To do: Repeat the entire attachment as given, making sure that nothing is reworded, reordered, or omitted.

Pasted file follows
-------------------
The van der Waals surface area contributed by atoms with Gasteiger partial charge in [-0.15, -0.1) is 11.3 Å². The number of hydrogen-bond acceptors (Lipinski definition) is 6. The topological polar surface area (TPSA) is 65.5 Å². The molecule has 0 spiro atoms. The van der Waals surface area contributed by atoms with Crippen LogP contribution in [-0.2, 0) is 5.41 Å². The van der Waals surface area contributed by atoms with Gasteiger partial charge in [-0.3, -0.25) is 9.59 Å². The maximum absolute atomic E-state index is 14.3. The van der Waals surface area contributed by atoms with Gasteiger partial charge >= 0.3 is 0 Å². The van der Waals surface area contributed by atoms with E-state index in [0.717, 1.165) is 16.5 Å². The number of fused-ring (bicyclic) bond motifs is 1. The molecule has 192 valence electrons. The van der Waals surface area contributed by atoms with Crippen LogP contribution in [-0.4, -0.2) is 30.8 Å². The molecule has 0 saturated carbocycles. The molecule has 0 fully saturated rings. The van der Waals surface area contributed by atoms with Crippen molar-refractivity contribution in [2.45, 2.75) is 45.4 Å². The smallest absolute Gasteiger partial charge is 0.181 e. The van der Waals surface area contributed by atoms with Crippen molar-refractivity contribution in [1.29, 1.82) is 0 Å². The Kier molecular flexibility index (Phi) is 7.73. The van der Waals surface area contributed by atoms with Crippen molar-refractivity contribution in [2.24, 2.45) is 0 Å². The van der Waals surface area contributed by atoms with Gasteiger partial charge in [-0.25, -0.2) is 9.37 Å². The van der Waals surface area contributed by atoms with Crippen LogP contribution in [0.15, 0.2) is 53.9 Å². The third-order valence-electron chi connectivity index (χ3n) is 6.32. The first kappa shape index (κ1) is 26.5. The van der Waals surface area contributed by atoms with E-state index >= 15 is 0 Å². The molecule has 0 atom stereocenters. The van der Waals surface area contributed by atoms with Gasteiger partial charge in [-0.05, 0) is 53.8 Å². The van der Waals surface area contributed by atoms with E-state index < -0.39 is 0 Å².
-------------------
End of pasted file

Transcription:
The van der Waals surface area contributed by atoms with Gasteiger partial charge in [-0.15, -0.1) is 11.3 Å². The number of hydrogen-bond acceptors (Lipinski definition) is 6. The topological polar surface area (TPSA) is 65.5 Å². The molecule has 0 spiro atoms. The van der Waals surface area contributed by atoms with Crippen LogP contribution in [-0.2, 0) is 5.41 Å². The van der Waals surface area contributed by atoms with Gasteiger partial charge in [-0.3, -0.25) is 9.59 Å². The maximum absolute atomic E-state index is 14.3. The van der Waals surface area contributed by atoms with Gasteiger partial charge >= 0.3 is 0 Å². The van der Waals surface area contributed by atoms with E-state index in [0.717, 1.165) is 16.5 Å². The number of fused-ring (bicyclic) bond motifs is 1. The molecule has 192 valence electrons. The van der Waals surface area contributed by atoms with Crippen LogP contribution in [-0.4, -0.2) is 30.8 Å². The molecule has 0 saturated carbocycles. The molecule has 0 fully saturated rings. The van der Waals surface area contributed by atoms with Crippen molar-refractivity contribution in [2.45, 2.75) is 45.4 Å². The smallest absolute Gasteiger partial charge is 0.181 e. The van der Waals surface area contributed by atoms with Crippen molar-refractivity contribution in [1.29, 1.82) is 0 Å². The Kier molecular flexibility index (Phi) is 7.73. The van der Waals surface area contributed by atoms with Crippen molar-refractivity contribution in [2.24, 2.45) is 0 Å². The van der Waals surface area contributed by atoms with Gasteiger partial charge in [-0.25, -0.2) is 9.37 Å². The van der Waals surface area contributed by atoms with Crippen LogP contribution in [0.15, 0.2) is 53.9 Å². The third-order valence-electron chi connectivity index (χ3n) is 6.32. The first kappa shape index (κ1) is 26.5. The van der Waals surface area contributed by atoms with E-state index >= 15 is 0 Å². The molecule has 0 atom stereocenters. The van der Waals surface area contributed by atoms with Gasteiger partial charge in [-0.05, 0) is 53.8 Å². The van der Waals surface area contributed by atoms with E-state index < -0.39 is 0 Å².